To all of those who have complained about the bland designs of recent residential developments coming to Chicago's neighborhoods, hold on to your hats because this pair of futuristic buildings may soon land in the Ukrainian Village. Developer Panoptic Group has attempted to make a name for itself with its previous sleek, contemporary residential developments but hopes to make a huge splash with its latest project that calls for two
Hanna Architects-designed (see update), LEED Gold-certified condo buildings near Western and Grand Avenues. The greenish-glassy building planned for 2424 W Grand would be a mixed use development, with 18,000 square feet of retail space on the ground floor and up to 50 condo units, comprised of one, two and three bedroom units. Its partner in cybercrime, (which may soon have a doppelgänger) would be built at 560 N Western and contain 20 units, which would also be a mix of one, two and three bedroom condos.
Prices for both buildings will be similar, with units starting in the low 400Ks. The buildings will also contain parking for residents, but the building on Grand would have a parking lot for its commercial/retail tenants on the ground level. The developer has stated that it is very bullish on the idea of sustainable residential buildings, and has committed to integrating features like efficient HVAC systems, smart home automation systems with custom energy management and of course, LEED certification.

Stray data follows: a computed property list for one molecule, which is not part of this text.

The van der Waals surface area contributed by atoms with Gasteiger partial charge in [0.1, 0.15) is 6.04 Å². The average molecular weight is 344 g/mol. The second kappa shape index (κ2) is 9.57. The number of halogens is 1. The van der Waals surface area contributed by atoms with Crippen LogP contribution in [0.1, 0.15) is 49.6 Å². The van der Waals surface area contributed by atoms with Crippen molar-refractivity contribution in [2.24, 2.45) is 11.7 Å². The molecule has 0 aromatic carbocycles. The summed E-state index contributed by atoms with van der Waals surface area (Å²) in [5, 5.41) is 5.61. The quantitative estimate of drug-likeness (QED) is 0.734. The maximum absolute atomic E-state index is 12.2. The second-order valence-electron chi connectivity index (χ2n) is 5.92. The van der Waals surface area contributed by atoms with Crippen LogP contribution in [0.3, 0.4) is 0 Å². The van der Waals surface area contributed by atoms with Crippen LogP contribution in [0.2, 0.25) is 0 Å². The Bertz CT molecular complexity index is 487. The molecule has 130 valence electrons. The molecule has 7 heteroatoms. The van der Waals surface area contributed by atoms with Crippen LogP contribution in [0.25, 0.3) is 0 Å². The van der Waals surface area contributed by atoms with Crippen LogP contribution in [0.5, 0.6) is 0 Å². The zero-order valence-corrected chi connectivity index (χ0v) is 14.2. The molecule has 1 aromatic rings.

To go along with its projects' futuristic aesthetics and features, the developer is also looking to make its sales and marketing efforts just as high tech with websites built on the Unity gaming engine where potential home owners can take a virtual tour of individual units. The developer has also expressed interest in integrating support for the new Oculus Rift virtual reality headset into its websites so that folks can feel like they are literally in the building. Welcome to the 21st century folks, we've made it.
UPDATE: A couple of readers have pointed out that these building designs were not created specifically for this development, and that one building actually exists in Portland. We checked in with the developer to learn more about this. The developer has neither confirmed nor denied that these designs were licensed or purchased for this development, but rather that these are preliminary design ideas that they seek to pursue with the final product, stating "These are in fact design ideas that we want to take the actual building design in", but also stated that these are not the final renderings for the development.